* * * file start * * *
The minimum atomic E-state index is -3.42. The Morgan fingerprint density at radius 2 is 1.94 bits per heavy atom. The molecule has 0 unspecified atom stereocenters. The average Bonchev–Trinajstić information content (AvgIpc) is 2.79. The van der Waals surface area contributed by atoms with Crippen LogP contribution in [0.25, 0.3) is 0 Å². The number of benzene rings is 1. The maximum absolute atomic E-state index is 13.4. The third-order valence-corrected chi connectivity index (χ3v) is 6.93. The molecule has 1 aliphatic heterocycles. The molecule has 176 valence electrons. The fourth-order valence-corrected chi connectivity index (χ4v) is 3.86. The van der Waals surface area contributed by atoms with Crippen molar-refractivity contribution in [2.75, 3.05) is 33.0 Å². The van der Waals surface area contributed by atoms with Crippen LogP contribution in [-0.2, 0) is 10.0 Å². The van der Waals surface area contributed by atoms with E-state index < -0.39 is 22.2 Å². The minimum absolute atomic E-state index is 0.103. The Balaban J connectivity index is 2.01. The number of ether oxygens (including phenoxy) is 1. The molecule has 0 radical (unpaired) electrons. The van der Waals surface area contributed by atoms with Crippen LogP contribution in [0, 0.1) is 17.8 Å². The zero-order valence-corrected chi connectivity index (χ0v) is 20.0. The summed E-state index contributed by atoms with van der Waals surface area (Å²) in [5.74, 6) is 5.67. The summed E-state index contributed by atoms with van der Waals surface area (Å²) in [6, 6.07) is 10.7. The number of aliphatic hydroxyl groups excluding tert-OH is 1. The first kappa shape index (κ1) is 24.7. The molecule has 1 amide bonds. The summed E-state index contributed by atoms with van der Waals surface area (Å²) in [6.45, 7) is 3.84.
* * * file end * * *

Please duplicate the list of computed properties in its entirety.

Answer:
The minimum atomic E-state index is -3.42. The Morgan fingerprint density at radius 2 is 1.94 bits per heavy atom. The molecule has 0 unspecified atom stereocenters. The average Bonchev–Trinajstić information content (AvgIpc) is 2.79. The van der Waals surface area contributed by atoms with Crippen LogP contribution in [0.25, 0.3) is 0 Å². The number of benzene rings is 1. The maximum absolute atomic E-state index is 13.4. The third-order valence-corrected chi connectivity index (χ3v) is 6.93. The molecule has 1 aliphatic heterocycles. The molecule has 176 valence electrons. The fourth-order valence-corrected chi connectivity index (χ4v) is 3.86. The van der Waals surface area contributed by atoms with Crippen molar-refractivity contribution in [2.75, 3.05) is 33.0 Å². The van der Waals surface area contributed by atoms with Crippen LogP contribution in [-0.2, 0) is 10.0 Å². The van der Waals surface area contributed by atoms with E-state index < -0.39 is 22.2 Å². The minimum absolute atomic E-state index is 0.103. The Balaban J connectivity index is 2.01. The number of ether oxygens (including phenoxy) is 1. The molecule has 0 radical (unpaired) electrons. The van der Waals surface area contributed by atoms with Crippen LogP contribution in [0, 0.1) is 17.8 Å². The zero-order valence-corrected chi connectivity index (χ0v) is 20.0. The summed E-state index contributed by atoms with van der Waals surface area (Å²) in [5.74, 6) is 5.67. The summed E-state index contributed by atoms with van der Waals surface area (Å²) in [6, 6.07) is 10.7. The number of aliphatic hydroxyl groups excluding tert-OH is 1. The first kappa shape index (κ1) is 24.7. The molecule has 1 amide bonds. The summed E-state index contributed by atoms with van der Waals surface area (Å²) in [6.45, 7) is 3.84.